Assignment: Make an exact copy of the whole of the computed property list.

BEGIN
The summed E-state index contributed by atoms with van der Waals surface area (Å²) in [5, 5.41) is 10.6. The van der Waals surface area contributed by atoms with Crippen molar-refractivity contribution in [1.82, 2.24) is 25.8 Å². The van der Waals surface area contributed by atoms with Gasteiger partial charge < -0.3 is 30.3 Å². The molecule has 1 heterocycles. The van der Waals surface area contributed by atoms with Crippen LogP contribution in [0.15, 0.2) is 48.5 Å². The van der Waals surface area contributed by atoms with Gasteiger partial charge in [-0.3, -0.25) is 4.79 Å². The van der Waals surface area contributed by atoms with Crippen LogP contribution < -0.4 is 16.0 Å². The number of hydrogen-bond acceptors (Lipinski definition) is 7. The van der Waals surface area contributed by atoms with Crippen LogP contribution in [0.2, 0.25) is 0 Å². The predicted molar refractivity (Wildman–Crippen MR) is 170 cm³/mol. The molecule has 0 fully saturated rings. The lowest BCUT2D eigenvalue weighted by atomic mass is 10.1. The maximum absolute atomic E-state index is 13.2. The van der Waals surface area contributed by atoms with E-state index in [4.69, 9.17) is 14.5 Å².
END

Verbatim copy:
The summed E-state index contributed by atoms with van der Waals surface area (Å²) in [5, 5.41) is 10.6. The van der Waals surface area contributed by atoms with Crippen molar-refractivity contribution in [1.82, 2.24) is 25.8 Å². The van der Waals surface area contributed by atoms with Gasteiger partial charge < -0.3 is 30.3 Å². The molecule has 1 heterocycles. The van der Waals surface area contributed by atoms with Crippen LogP contribution in [0.15, 0.2) is 48.5 Å². The van der Waals surface area contributed by atoms with Gasteiger partial charge in [-0.3, -0.25) is 4.79 Å². The van der Waals surface area contributed by atoms with Crippen LogP contribution < -0.4 is 16.0 Å². The number of hydrogen-bond acceptors (Lipinski definition) is 7. The van der Waals surface area contributed by atoms with Crippen LogP contribution in [0.2, 0.25) is 0 Å². The predicted molar refractivity (Wildman–Crippen MR) is 170 cm³/mol. The molecule has 0 fully saturated rings. The lowest BCUT2D eigenvalue weighted by atomic mass is 10.1. The maximum absolute atomic E-state index is 13.2. The van der Waals surface area contributed by atoms with E-state index in [4.69, 9.17) is 14.5 Å².